After another whirlwind motorsport season new champions were crowned, records were broken, and audiences were enthralled at displays of excellence through all of the major disciplines.
In Formula 1 the championship fight boiled down to the final lap of the final race of the longest ever season. Max Verstappen and Lewis Hamilton scrapped for the title throughout the campaign, trading places, locking wheels, and occasionally coming to blows.
Having entered the final round of the season level on points Verstappen profited from a late restart in Abu Dhabi to wrestle away the lead – and the win – from Hamilton to become Formula 1’s newest World Champion. There was a consolation prize for Mercedes as it secured an eighth successive Constructors’ Championship trophy, continuing a streak that began back in 2014 – before Verstappen even raced in Formula 1.
Toto Wolff and Christian Horner at the F1 Grand Prix in Abu Dhabi 2021. Image Courtesy Hoch Zwei
This season also welcomed back McLaren to the winner’s enclosure for the first time in nine years, with the ever-popular Daniel Ricciardo victorious in Italy, while Alpine added its name to the list of triumphant constructors when Esteban Ocon grabbed his maiden victory in Hungary. Next year already promises intriguing narrative arcs, most notably George Russell stepping up to Mercedes, and the overhaul of the technical regulations that could shake up the competitive order. With Oscar Piastri and Dennis Hauger triumphing in Formula 2 and Formula 3, the next generation continue to provide hope of a flourishing future.
Daniel Ricciardo after winning the Italian Grand Prix 2021. Image courtesy Hoch Zwei
Toyota retained its stranglehold on the World Endurance Championship with its fourth straight victory at the Le Mans 24 Hours and a clean sweep of the season. The No. 7 car, driven by Mike Conway, Kamui Kobayashi and Jose Maria Lopez, and the No. 8, piloted by Sebastien Buemi, Brendon Hartley and Kazuki Nakajima, split the six wins apiece. But it was the No. 7 that prevailed at Le Mans and over the whole season. Alpine preserved a 100 per cent podium record through the six races while the new Glickenhaus squad also made its mark, as WEC looks to a new era to await revised hypercar-based regulations and the arrival of some major manufacturers. In the GTE category it boiled down to Ferrari versus Porsche, with the Italians narrowly edging their German counterparts in a titanic tussle between two iconic brands.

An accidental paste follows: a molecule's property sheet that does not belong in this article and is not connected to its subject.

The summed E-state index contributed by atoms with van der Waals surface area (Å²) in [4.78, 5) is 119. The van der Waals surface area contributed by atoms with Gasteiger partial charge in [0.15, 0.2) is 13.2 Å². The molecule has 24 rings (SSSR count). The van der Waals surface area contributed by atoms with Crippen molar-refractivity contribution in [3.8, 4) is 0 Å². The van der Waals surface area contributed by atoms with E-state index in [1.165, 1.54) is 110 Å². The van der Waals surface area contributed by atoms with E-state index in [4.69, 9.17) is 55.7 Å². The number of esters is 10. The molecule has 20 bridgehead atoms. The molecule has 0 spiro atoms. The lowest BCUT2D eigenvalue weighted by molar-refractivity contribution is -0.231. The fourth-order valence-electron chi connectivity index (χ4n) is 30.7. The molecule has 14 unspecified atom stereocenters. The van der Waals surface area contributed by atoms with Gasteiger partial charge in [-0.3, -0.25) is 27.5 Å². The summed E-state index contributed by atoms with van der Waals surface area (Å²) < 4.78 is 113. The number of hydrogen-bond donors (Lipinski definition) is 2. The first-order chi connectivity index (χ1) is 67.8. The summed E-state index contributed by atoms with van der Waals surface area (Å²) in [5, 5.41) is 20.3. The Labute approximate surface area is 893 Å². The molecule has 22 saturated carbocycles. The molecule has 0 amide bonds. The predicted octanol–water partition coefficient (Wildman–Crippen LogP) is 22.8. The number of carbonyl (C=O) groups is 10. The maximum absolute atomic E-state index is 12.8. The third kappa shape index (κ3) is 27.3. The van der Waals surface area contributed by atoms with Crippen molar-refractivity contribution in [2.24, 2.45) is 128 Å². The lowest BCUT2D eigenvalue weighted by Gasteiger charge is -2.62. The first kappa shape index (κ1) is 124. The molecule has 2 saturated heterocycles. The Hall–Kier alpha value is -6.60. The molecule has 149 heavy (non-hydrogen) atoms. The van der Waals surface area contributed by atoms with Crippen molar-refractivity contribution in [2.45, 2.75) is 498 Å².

Mike Conway, Kamui Kobayashi and Jose Maria Lopez in the winning car of Le Mans during the 24 Hours of Le Mans 2021 . Image Courtesy Hoch Zwei
It was a great eight for Sebastian Ogier in his final full season in the World Rally Championship. Toyota driver Ogier bookended his season with victories at the iconic Monte Carlo Rally and the title-deciding Monza Rally, and was also triumphant upon the Safari Rally’s return to top-level competition after a two-decade absence. As in 2020 his nearest challenge came from team-mate Elfyn Evans, who grabbed a pair of wins, including on the fabled Rally Finland. Veterans Thierry Neuville and Ott Tanak provided Hyundai with some cheer while the potential next superstar began making his mark. Aged just 20 Kalle Rovanpera became the youngest winner in World Rally history when he mastered Rally Estonia, before adding a second success on the notoriously tough Rally Acropolis.
Sebastian Ogier seen performing during the World Rally Championships in Monza Italy 2021 . Image Courtesy Red Bull
In the United States IndyCar once more delivered an action-packed season that went down to the wire, and in which the series’ young guns shone through. In only his second season in the category, and first with Chip Ganassi Racing, Alex Palou emerged as a surprise champion, melding speed with a maturity that belied his years. He fended off stiff opposition from Penske’s Josef Newgarden and standout Arrow McLaren SP racer Pato O’Ward, while Andretti hotshot Colton Herta was a street track wiz and outlined his credentials for the future. Yet when it came to the grand prize, the Indianapolis 500, the old boys still had it; part-timer Helio Castroneves, 46, caused a sensation by claiming a record-equalling fourth win for Meyer Shank Racing.
Indy 500 winner Helio Castroneves the day after his fourth Indianapolis 500 win. Image courtesy Indystar
There was also a changing of the guard in MotoGP. With Marc Marquez still hamstrung by injury to mount a sustained challenge, and Valentino Rossi finally bidding farewell to competition, it was Fabio Quartararo who emerged from the pack to seize the title. Quartararo fended off strong opposition from Ducati, and rising star Pecco Bagnaia, to become France’s first MotoGP World Champion, taking a season-best five victories. There were also stirring performances from Brad Binder – mastering slicks on a wet track in Austria – Jack Miller and rookie sensation Jorge Martin, who rebounded from a brutal injury to take a maiden win just months later. Defending champion Joan Mir went winless but still claimed podiums to remain in the hunt late on. With Yamaha, Ducati, Honda and KTM all taking wins, and Suzuki and Aprilia mounting the podium, it was another highly competitive season from a championship that will surely get even closer in 2022.